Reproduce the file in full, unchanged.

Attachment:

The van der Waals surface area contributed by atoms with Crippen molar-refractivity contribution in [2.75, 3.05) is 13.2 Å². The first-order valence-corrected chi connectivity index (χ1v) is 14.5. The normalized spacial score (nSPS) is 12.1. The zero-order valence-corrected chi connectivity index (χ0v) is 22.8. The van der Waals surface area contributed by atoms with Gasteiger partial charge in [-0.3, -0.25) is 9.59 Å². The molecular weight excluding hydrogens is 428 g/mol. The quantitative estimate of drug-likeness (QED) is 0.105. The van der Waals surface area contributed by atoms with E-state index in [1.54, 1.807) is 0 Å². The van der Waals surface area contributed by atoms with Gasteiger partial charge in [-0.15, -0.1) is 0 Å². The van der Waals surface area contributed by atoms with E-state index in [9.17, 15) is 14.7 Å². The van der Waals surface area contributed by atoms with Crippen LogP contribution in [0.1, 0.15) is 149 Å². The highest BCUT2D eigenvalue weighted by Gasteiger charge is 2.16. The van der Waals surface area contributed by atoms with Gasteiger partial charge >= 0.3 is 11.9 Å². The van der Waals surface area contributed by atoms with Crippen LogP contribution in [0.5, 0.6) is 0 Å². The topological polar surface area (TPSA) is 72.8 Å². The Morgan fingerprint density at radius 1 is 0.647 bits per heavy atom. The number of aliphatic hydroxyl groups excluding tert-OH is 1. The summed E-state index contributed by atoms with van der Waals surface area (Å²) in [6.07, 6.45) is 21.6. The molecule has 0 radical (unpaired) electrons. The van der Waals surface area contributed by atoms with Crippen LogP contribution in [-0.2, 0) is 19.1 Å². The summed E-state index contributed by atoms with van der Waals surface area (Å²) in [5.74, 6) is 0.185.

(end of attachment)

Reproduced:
The van der Waals surface area contributed by atoms with Crippen molar-refractivity contribution in [2.75, 3.05) is 13.2 Å². The first-order valence-corrected chi connectivity index (χ1v) is 14.5. The normalized spacial score (nSPS) is 12.1. The zero-order valence-corrected chi connectivity index (χ0v) is 22.8. The van der Waals surface area contributed by atoms with Gasteiger partial charge in [-0.3, -0.25) is 9.59 Å². The molecular weight excluding hydrogens is 428 g/mol. The quantitative estimate of drug-likeness (QED) is 0.105. The van der Waals surface area contributed by atoms with E-state index in [1.54, 1.807) is 0 Å². The van der Waals surface area contributed by atoms with Gasteiger partial charge in [-0.15, -0.1) is 0 Å². The van der Waals surface area contributed by atoms with E-state index in [9.17, 15) is 14.7 Å². The van der Waals surface area contributed by atoms with Crippen LogP contribution in [0.1, 0.15) is 149 Å². The highest BCUT2D eigenvalue weighted by Gasteiger charge is 2.16. The van der Waals surface area contributed by atoms with Gasteiger partial charge >= 0.3 is 11.9 Å². The van der Waals surface area contributed by atoms with Crippen LogP contribution in [0.5, 0.6) is 0 Å². The topological polar surface area (TPSA) is 72.8 Å². The Morgan fingerprint density at radius 1 is 0.647 bits per heavy atom. The number of aliphatic hydroxyl groups excluding tert-OH is 1. The summed E-state index contributed by atoms with van der Waals surface area (Å²) in [6.07, 6.45) is 21.6. The molecule has 0 radical (unpaired) electrons. The van der Waals surface area contributed by atoms with Crippen LogP contribution in [-0.2, 0) is 19.1 Å². The summed E-state index contributed by atoms with van der Waals surface area (Å²) in [5.74, 6) is 0.185.